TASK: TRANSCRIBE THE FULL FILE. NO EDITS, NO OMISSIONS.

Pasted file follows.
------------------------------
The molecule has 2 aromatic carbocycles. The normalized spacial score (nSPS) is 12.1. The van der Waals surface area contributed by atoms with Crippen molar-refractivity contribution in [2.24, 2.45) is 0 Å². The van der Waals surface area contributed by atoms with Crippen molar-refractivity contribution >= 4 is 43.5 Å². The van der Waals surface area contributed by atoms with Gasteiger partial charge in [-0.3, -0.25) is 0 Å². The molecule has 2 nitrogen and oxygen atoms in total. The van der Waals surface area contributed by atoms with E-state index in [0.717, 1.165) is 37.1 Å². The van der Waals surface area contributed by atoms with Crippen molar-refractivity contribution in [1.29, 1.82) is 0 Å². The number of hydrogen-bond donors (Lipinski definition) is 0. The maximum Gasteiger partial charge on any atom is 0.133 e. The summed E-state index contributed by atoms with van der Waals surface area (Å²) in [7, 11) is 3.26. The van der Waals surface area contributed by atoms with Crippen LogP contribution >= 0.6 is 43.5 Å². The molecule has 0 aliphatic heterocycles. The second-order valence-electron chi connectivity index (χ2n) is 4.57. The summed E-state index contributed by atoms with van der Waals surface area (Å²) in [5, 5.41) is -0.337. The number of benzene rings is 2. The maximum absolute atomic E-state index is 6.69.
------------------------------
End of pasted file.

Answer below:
The molecule has 2 aromatic carbocycles. The normalized spacial score (nSPS) is 12.1. The van der Waals surface area contributed by atoms with Crippen molar-refractivity contribution in [2.24, 2.45) is 0 Å². The van der Waals surface area contributed by atoms with Crippen molar-refractivity contribution >= 4 is 43.5 Å². The van der Waals surface area contributed by atoms with Gasteiger partial charge in [-0.3, -0.25) is 0 Å². The molecule has 2 nitrogen and oxygen atoms in total. The van der Waals surface area contributed by atoms with E-state index in [0.717, 1.165) is 37.1 Å². The van der Waals surface area contributed by atoms with Crippen molar-refractivity contribution in [1.29, 1.82) is 0 Å². The number of hydrogen-bond donors (Lipinski definition) is 0. The maximum Gasteiger partial charge on any atom is 0.133 e. The summed E-state index contributed by atoms with van der Waals surface area (Å²) in [7, 11) is 3.26. The van der Waals surface area contributed by atoms with Crippen LogP contribution >= 0.6 is 43.5 Å². The molecule has 0 aliphatic heterocycles. The second-order valence-electron chi connectivity index (χ2n) is 4.57. The summed E-state index contributed by atoms with van der Waals surface area (Å²) in [5, 5.41) is -0.337. The number of benzene rings is 2. The maximum absolute atomic E-state index is 6.69.